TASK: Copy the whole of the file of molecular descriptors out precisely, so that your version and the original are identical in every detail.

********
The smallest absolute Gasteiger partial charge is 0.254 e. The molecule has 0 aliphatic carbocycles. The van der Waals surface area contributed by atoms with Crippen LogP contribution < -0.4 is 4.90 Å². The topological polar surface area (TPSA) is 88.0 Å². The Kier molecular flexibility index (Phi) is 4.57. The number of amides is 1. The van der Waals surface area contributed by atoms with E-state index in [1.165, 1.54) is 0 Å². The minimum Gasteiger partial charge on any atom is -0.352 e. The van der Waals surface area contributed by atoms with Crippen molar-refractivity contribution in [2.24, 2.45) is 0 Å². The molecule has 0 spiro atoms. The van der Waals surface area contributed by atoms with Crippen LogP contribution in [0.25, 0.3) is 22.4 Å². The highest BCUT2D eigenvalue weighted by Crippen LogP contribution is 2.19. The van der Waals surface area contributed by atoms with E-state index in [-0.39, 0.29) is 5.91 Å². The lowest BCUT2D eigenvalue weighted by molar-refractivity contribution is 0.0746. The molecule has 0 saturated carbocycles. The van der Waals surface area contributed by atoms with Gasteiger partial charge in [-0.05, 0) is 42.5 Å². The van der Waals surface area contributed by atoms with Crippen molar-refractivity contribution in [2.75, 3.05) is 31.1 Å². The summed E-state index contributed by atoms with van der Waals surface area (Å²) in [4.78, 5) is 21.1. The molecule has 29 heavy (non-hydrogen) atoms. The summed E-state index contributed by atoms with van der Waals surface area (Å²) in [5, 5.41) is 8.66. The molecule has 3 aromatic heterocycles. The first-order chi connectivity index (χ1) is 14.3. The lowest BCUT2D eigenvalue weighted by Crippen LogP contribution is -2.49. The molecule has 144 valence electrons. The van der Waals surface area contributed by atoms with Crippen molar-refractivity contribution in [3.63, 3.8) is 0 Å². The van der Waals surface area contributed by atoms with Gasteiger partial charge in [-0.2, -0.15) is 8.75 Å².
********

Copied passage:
The smallest absolute Gasteiger partial charge is 0.254 e. The molecule has 0 aliphatic carbocycles. The van der Waals surface area contributed by atoms with Crippen LogP contribution < -0.4 is 4.90 Å². The topological polar surface area (TPSA) is 88.0 Å². The Kier molecular flexibility index (Phi) is 4.57. The number of amides is 1. The van der Waals surface area contributed by atoms with E-state index in [1.165, 1.54) is 0 Å². The minimum Gasteiger partial charge on any atom is -0.352 e. The van der Waals surface area contributed by atoms with Crippen molar-refractivity contribution in [2.24, 2.45) is 0 Å². The molecule has 0 spiro atoms. The van der Waals surface area contributed by atoms with Crippen LogP contribution in [0.25, 0.3) is 22.4 Å². The highest BCUT2D eigenvalue weighted by Crippen LogP contribution is 2.19. The van der Waals surface area contributed by atoms with E-state index in [-0.39, 0.29) is 5.91 Å². The lowest BCUT2D eigenvalue weighted by molar-refractivity contribution is 0.0746. The molecule has 0 saturated carbocycles. The van der Waals surface area contributed by atoms with Gasteiger partial charge in [-0.05, 0) is 42.5 Å². The van der Waals surface area contributed by atoms with Crippen molar-refractivity contribution in [2.75, 3.05) is 31.1 Å². The summed E-state index contributed by atoms with van der Waals surface area (Å²) in [4.78, 5) is 21.1. The molecule has 29 heavy (non-hydrogen) atoms. The summed E-state index contributed by atoms with van der Waals surface area (Å²) in [5, 5.41) is 8.66. The molecule has 3 aromatic heterocycles. The first-order chi connectivity index (χ1) is 14.3. The lowest BCUT2D eigenvalue weighted by Crippen LogP contribution is -2.49. The molecule has 144 valence electrons. The van der Waals surface area contributed by atoms with Crippen molar-refractivity contribution in [3.63, 3.8) is 0 Å². The van der Waals surface area contributed by atoms with Gasteiger partial charge in [-0.2, -0.15) is 8.75 Å².